Thursday, October 25, 2007

OiNK Interview With the Daily Telegraph

from http://www.telegraph.co.uk/news/main.jhtml?xml=/news/2007/10/25/ninternet125.xml

Oink founder: We're just like Google

By Paul Stokes
Last Updated: 8:20am BST 25/10/2007

An IT consultant suspected of operating one of the world’s biggest pirate music websites from a Middlesbrough bedsit said he had done nothing wrong.

Alan Ellis, 24, was arrested on Tuesday as part of an Interpol-led operation to shut down a music file sharing website which has attracted around 180,000 members.

Mr Ellis set up the website, called Oink, three and a half years ago.
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He was detained on suspicion of conspiracy to defraud and copyright infringement and has been released on police bail for two months.

Computer equipment and documentation seized from his home, his place of work and his father’s home in Cheshire and are undergoing forensic examination.

But speaking after his arrest he claimed it was no more illegal than search engine sites such as Google which could also direct users to illegal music downloads.

Police and music industry investigators have suggested that hundreds of thousands of pounds a year could be made by the site.

Mr Ellis declined to comment on whether users had made financial “donations” to the site.

Mr Ellis was contracted to work as an IT consultant for Virgin Media’s contact centre in nearby Stockton-on-Tees, but was dismissed on the day of his arrest.

He told The Daily Telegraph: “I haven’t done anything wrong. I don’t believe my website breaks the law. They don’t understand how it works.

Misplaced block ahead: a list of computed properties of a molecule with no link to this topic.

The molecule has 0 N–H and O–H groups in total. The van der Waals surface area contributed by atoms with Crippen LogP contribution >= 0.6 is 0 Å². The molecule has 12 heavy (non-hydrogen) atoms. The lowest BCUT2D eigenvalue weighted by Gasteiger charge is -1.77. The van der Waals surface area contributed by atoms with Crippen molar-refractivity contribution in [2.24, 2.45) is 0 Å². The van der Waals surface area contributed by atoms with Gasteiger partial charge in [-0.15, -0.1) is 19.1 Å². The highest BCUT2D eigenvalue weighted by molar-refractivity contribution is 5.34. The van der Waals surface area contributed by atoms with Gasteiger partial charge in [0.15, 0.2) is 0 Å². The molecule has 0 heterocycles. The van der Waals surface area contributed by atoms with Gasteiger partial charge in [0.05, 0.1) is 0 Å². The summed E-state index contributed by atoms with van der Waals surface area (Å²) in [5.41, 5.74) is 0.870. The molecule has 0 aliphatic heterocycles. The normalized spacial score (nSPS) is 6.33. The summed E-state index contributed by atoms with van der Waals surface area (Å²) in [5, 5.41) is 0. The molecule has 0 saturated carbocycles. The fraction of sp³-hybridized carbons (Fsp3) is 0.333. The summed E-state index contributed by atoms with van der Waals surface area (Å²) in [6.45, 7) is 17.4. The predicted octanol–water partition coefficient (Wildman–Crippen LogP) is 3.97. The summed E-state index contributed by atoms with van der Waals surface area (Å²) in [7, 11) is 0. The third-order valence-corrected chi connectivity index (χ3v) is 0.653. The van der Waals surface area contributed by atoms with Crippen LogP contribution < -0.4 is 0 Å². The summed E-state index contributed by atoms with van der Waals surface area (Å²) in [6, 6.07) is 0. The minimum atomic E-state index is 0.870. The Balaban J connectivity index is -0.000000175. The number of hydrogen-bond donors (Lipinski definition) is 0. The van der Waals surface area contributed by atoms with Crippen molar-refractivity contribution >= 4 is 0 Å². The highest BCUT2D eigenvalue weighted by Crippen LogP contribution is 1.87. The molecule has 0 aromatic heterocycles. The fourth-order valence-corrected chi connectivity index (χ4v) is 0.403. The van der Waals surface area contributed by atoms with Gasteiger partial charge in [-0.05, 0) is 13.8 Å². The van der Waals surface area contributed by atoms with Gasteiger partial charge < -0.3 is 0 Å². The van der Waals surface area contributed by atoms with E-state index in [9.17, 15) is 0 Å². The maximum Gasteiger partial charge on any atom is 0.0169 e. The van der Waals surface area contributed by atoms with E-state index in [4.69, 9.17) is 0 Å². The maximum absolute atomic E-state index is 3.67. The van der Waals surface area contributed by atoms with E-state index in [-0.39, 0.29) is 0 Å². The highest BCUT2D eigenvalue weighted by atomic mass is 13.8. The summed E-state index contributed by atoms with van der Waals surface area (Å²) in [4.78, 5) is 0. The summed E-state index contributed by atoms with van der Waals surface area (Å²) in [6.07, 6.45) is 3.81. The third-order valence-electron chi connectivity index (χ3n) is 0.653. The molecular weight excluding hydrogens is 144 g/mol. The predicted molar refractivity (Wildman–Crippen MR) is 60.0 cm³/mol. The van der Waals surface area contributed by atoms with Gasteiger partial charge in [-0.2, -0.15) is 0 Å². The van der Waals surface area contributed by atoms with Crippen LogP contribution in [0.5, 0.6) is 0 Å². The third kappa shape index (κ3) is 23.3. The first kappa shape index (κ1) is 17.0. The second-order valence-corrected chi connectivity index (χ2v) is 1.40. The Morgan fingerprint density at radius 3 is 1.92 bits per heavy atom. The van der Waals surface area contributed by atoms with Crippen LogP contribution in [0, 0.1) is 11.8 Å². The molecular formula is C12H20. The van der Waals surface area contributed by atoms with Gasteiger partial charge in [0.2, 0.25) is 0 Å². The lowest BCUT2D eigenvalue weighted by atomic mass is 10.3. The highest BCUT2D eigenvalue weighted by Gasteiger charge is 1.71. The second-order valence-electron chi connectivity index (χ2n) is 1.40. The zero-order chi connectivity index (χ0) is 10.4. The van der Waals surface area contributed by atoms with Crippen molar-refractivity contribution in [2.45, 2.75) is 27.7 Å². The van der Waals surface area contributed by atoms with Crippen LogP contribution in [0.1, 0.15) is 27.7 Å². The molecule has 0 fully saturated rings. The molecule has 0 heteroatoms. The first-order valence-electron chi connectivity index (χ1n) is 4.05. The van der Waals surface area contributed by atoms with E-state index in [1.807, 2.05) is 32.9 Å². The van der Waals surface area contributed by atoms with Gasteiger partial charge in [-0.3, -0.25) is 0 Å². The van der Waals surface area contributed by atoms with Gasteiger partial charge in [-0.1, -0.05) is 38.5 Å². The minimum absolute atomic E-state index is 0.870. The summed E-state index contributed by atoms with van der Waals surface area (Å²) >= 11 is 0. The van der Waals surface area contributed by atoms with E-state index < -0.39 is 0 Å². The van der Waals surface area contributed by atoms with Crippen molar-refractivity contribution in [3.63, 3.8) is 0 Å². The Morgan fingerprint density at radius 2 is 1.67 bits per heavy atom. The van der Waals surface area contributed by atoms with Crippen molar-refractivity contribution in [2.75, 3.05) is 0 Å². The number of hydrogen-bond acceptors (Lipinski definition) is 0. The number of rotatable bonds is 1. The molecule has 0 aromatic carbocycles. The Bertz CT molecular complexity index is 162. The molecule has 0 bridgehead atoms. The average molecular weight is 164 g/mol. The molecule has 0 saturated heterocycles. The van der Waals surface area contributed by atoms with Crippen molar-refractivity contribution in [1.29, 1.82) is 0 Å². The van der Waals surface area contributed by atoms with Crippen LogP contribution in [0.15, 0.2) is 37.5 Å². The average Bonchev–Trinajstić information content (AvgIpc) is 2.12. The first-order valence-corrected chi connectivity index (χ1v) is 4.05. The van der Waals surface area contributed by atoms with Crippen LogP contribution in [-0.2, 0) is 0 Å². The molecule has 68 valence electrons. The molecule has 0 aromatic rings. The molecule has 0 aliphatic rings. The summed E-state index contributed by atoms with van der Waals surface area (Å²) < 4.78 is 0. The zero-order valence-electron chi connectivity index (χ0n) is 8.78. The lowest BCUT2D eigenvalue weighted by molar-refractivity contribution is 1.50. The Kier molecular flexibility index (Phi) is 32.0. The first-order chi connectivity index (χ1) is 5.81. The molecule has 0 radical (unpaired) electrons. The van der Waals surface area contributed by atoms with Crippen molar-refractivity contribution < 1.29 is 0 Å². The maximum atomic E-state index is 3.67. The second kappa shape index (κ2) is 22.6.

"The website is very different from how the police are making it out to be. There is no music sold on the site - I am doing nothing wrong.

"When I set up the site I didn’t think I was doing anything illegal and I still don’t. There are 180,000 users and there has been an outcry about what has happened to me.

"People who download music also buy CDs as well. A lot of people download music on the internet to get a taste of it and then later buy the CD.

"But I don’t sell music to people, I just direct them to it. If somebody wants to illegally download music they are going to do it whether my site is there or not.

"If this goes to court it is going to set a huge precedent. It will change the internet as we know it.

"As far as I am aware no-one in Britain has ever been taken to court for running a website like mine. My site is no different to something like Google.

"If Google directed someone to a site they can illegally download music they are doing the same as what I have been accused of. I am not making any Oink users break the law. People don’t pay to use the site.”

Oink, which used a cartoon of a pink pig as its logo, was one of the world’s biggest “peer-to-peer” music download sites, which have been targeted by music publishers and police because they allow users to swap music for free.

Anyone accessing it is met with the message: “This site has been closed as a result of a criminal investigation by IFPI, BPI, Cleveland Police and the Fiscal Investigation Unit of the Dutch Police into suspected illegal music distribution. A criminal investigation continues into the identities and activities of the site’s users.”

The website’s server, based in Amsterdam, was closed down by Dutch Police last week.

Among allegations being examined are that more than 60 major albums were leaked on an OINK site weeks before the CDs’ were officially released by record companies.

According to users, Oink had a daily throughput the equivalent of five million songs and registered members were able to download around 1,000 songs.

Detectives are thought to be analysing the databases for details of the invitation system and members’ downloads.

Users were offered the chance to buy a range of branded merchandise bearing a pink pig Logo and the slogan: “Music so good it could make your tail curl”.

A spokesman for Cleveland Police, responsible the Middlesbrough inquiries, said: “It is too early to tell if we will go after individuals, it all depends on what we find.”